* Your assessment is very important for improving the workof artificial intelligence, which forms the content of this project
Download When and Where is a Current Electrically Neutral?
Document related concepts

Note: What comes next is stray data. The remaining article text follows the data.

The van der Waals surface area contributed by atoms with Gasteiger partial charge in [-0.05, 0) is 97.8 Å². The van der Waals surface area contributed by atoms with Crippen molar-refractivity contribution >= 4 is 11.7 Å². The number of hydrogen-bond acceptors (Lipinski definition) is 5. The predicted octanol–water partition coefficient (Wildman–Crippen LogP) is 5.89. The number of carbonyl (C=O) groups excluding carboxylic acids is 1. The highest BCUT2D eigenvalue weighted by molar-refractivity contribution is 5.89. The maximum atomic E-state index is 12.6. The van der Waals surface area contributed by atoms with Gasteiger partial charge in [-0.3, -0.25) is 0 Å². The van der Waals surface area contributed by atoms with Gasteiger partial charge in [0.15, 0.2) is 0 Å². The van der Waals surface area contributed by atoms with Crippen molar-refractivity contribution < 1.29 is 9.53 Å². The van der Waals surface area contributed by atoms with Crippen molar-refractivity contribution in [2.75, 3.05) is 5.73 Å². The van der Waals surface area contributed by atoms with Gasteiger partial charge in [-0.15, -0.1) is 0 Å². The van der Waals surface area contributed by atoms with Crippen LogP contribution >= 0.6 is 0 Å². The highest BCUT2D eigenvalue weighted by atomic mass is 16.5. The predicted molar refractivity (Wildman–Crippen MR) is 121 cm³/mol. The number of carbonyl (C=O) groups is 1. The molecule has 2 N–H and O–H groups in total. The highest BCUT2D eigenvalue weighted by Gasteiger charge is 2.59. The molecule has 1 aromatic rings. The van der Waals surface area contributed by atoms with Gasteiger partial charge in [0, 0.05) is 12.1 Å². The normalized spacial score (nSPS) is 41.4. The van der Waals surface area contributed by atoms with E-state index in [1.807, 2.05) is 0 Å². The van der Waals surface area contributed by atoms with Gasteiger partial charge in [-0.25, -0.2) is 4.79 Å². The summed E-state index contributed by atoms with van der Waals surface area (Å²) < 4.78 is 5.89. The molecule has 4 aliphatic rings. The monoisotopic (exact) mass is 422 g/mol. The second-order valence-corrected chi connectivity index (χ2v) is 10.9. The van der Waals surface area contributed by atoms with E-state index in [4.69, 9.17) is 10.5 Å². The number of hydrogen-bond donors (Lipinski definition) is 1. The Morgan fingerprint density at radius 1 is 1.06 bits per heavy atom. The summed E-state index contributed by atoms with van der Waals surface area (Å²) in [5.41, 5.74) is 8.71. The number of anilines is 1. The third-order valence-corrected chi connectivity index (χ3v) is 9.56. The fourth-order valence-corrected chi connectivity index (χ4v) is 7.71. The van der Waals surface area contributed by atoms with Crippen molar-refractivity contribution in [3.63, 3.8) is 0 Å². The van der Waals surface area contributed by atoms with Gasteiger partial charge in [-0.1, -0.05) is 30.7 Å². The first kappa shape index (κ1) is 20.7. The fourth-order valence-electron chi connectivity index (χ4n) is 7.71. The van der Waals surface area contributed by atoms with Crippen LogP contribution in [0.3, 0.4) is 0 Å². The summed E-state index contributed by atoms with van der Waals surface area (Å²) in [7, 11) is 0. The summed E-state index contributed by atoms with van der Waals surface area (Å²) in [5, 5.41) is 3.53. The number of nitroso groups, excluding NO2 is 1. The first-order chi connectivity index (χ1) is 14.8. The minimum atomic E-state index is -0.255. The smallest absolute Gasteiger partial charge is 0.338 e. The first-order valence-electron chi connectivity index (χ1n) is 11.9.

College Park, MD 2011 PROCEEDINGS of the NPA 1 When and Where is a Current Electrically Neutral? Thomas E. Phipps, Jr. 908 S. Busey Avenue, Urbana, IL 61801 e-mail: [email protected] Many textbooks of electromagnetism give an example in which a current-carrying wire is alleged to be electrically neutral when at rest in the laboratory. They then show that the Lorentz contraction of moving charge, demanded by special relativity theory, causes a bunching of positive charge and a thinning of negative charge in the inertial system co-moving with the conduction electrons, with a resulting charge density imbalance and non-vanishing electric field measurable in that system. By a more careful application of special relativity theory, we show, on the contrary, that the wire cannot be strictly neutral in its rest system. Therefore the textbook calculations are in error. A consequence is that special relativity, coupled to Maxwell’s field theory, predicts inconsistent force exertions upon a test charge, when analyzed in different inertial systems. 1. Introduction Modern textbooks of electromagnetism have come to rely heavily on the special theory of relativity, even for demonstrating logical consistency. It is rather as if the earlier-invented field theory could not have been correct until the advent of the laterinvented relativity theory. Examples are to be found, for instance, in the books of Purcell , French , and Ohanian . A problem treated in all of these books is the following: Consider two inertial systems, S and S’, S = The laboratory inertial system in which an infinite, straight, current–carrying wire is at rest. S’ = Another inertial system moving parallel to the direction of the wire in such a way that the conduction electrons in the wire are (on average) permanently at rest in it. Let the relative speed of S’ with respect to S be designated v, the drift speed of the electrons, and let an external test charge q be situated at rest in S’ at some small distance from the wire. First, consider the viewpoint of the S-observer. According to all the above-mentioned authorities, the S-observer, with respect to whom the wire is at rest, judges it to be electrically neutral; so he measures zero electric field. This electrical neutrality implies exactly equal densities of plus and minus charge in any subsection of the wire. Because the test charge moves with a nonzero speed v in S, the S-observer also measures a non-vanishing B-field, which exerts on the test charge a magnetic force of magnitude equal to the product qvB. This force causes q to move in a measurable way (radially, i.e., perpendicularly to the wire) in S. Next, consider the viewpoint of S’. For this observer the test charge is at rest. Hence v = 0, and the magnetic force vanishes, even though the magnetic field B need not vanish. Whatever the value of B, it cannot be measured with this particular “test charge.” But we said above that the test charge moves perpendicularly to the wire in S, which means it must move similarly in S’. If the force is not magnetic, what is it? Maxwell seems stumped. But now on a white charger up comes galloping the special theory of relativity with salvation to offer in the form of the Lorentz contraction. Since the positive lattice ions of the wire are moving in S’ in the “backwards” direction at speed v, the current observed in S and S’ is the same (invariant because of the double sign change, motion direction reversed and charge sign altered). Since the lattice plus charges are moving with speed v in S’ they are Lorentz contracted by a gamma factor dependent on v2. This means that the plus ions are bunched together a bit, so that their density is increased. The result is a net preponderance of positive charge in the wire, so that it ceases to be electrically neutral. Consequently a non-vanishing radial E-field is present in S’, due to Lorentz contraction of the plus ions. This Efield acts on the charge q and (when the calculation is made) is found to exert half the force needed to account for the radial motion observed in S. The other half of the needed force is rationalized as follows: We said that the wire was electrically neutral in S. But the electrons were moving in S, and we did not allow for their consequent Lorentz contraction, which would have resulted in a charge imbalance similar to that just noted in S’. Why didn’t this happen? Good question. If the moving plusses contract in S’, why don’t the moving minuses contract in S? For a very simple reason: The authorities say so. We have their word for it. They insist that the wire is electrically neutral in S, and that can only mean that the Lorentz contraction (of the moving electrons) does not occur there. But doesn’t the Lorentz contraction always occur, as a matter of kinematics, for all moving objects? Well ... how could it fail to occur for the electrons? In only one way: That is, if in the rest system S’ of the electrons they undergo a “Lorentz expansion” [by a factor (one over gamma)] that exactly and providentially cancels their Lorentz contraction (by gamma) in S. And that, believe it or not, is exactly what happens, so the authorities tell us with one voice. How do we know? Because of the electrical neutrality of the wire in S. And how do we know that? Because they say so. It always comes down to that and no more. Very well, in S’ we have it on authority that there is this Lorentz expansion of the electrons that reduces their charge density, producing an additional excess density of plus charge of just such a magnitude as to supply the missing other half of the electric force on the test charge, needed to explain its motion in both S and S’. So, we not only have the word of authority, we have the right answer, to justify both the Lorentz expansion and the original claim of charge neutrality in S. Right answers are very important to relativists and to physicists in general. Once they sink their teeth into a right answer they never look back. 2 Phipps: When and Where is a Current Electrically Neutral? 2. Is the Wire Indeed Electrically Neutral in its Rest System? Consider a third inertial system S”, defined as S”= An inertial system moving in the same direction as S’ at about half-speed, v/2, so that the plus charges of the lattice move in one direction at exactly the same magnitude of speed as the minus charges of the electron cloud move in the opposite direction. By symmetry, we see that the motions of plus charges in one direction precisely match those of minus charges in the opposite direction, so their Lorentz contractions (if, in agreement with the Lorentz transformation, relative motion indeed causes a Lorentz contraction) are identical. We do not need any authorities to tell us about this. We can see it without expert help: the symmetry speaks for itself. In the wire the plus charges are precisely as dense as the minus charges, so there is exact electrical cancellation, with the result that zero electric field is sensed in S”. It is S” and only S” in which there is true electrical neutrality. This can only mean that the authorities are wrong about S. And they are vociferously wrong, very sure of themselves. Purcell1, for instance, assures us that, in the laboratory system S, “A test charge at rest near this wire experiences no force whatever.” But we have shown here that S is not the inertial system of true charge neutrality. There is only one inertial system of true charge neutrality, and that is S”. The Lorentz expansion in S’, which was logically deduced from the assumption of charge neutrality in S, is therefore hokum. So there goes the famous right answer, and all the tortured reasoning that led to it. Actually, a rational mind would feel relieved by this species of outcome. But modern physics has never been guided by such. It is the Jesuitical mind for which the rewards of tenure are reserved. And that is the type of mind to which the whole of special relativity, replete with its Lorentz contractions and expansions, appeals. 3. Consequences for SRT-Maxwell Consistency What is the implication of this recognition that S”, not S, is rightly judged to be the inertial system of true electrical neutrality by anyone who believes in the Lorentz contraction? Suppose a test charge Q is at rest in system S”. Because of the rigorous electrical neutrality there, Q senses no electric field. Also, because Q is at rest in S”, the test charge velocity v in the Lorentz force law, Q / c v B , vanishes, so Q can sense no magnetic force there. So, in S” the test charge Q detects zero total force. In other inertial systems, however, it sees nonvanishing current (hence a nonvanishing B -field) and must detect some magnetic force, Vol. 8 since v 0 , and no doubt some electric force as well, thanks to the Lorentz contraction. (The two types of force will not cancel each other. That they work in the same direction is proven by the textbook calculations [1, 2, 3] that show electric force in one system acting in the same direction as magnetic force in another system.) Hence SRT fails the test of consistency of force predictions in different inertial systems. This seems to be a general failure of field physics, since it applies also to alternatives to Maxwell’s version of field theory that have been examined. ` 4. Conclusion The symmetry argument just given seems to me conclusive regarding the electrical non-neutrality of a current-carrying wire in its rest system. It also exposes the Gedanken gymnastics to which relativity authorities have had recourse, beginning with the “Lorentz expansion,” which accomplishes nothing except to rid mankind of the Lorentz contraction, when and only when the latter is unwanted (is de trop, as the French say). Suppose an actual experiment were resorted to in the final stages of desperation, betokening a belated return of physics to its empirical roots. Then some hypothetical real physicist would sweep the cobwebs from his laboratory and test with great sensitivity whether or not a stationary current-carrying wire produces an external electric field. If so, the present analysis, based on the assumed occurrence of the Lorentz contraction, would be confirmed (provided other effects did not intervene to deprive the observations of meaning). If not, the physical occurrence of the Lorentz contraction would be counterindicated. Neither outcome would appeal to the authorities I have cited, nor to those who have been highereducated to think like them. Therefore I predict it will be a long time before anybody tries the experiment. And still longer before a first-line physics journal accepts the results for publication. The fact that we have been forced here to recognize a logical inconsistency lurking in the combination of special relativity and field theory is perhaps our most significant finding. It was this inconsistency that all the mental athletics [1, 2, 3] were invented to avoid. Back to the drawing board. References  E. M. Purcell, Electricity and Magnetism, Berkeley Physics Course, Vol. 2, 2nd Ed., pp. 192-199 (New York: McGraw-Hill, 1963, 2004).  A. P. French, Special Relativity, The MIT Introductory Physics Series, pp. 256-262 (New York: Norton, 1966).  H. C. Ohanian, Classical Electrodynamics, pp. 219-229 (Boston: Allyn and Bacon, 1988).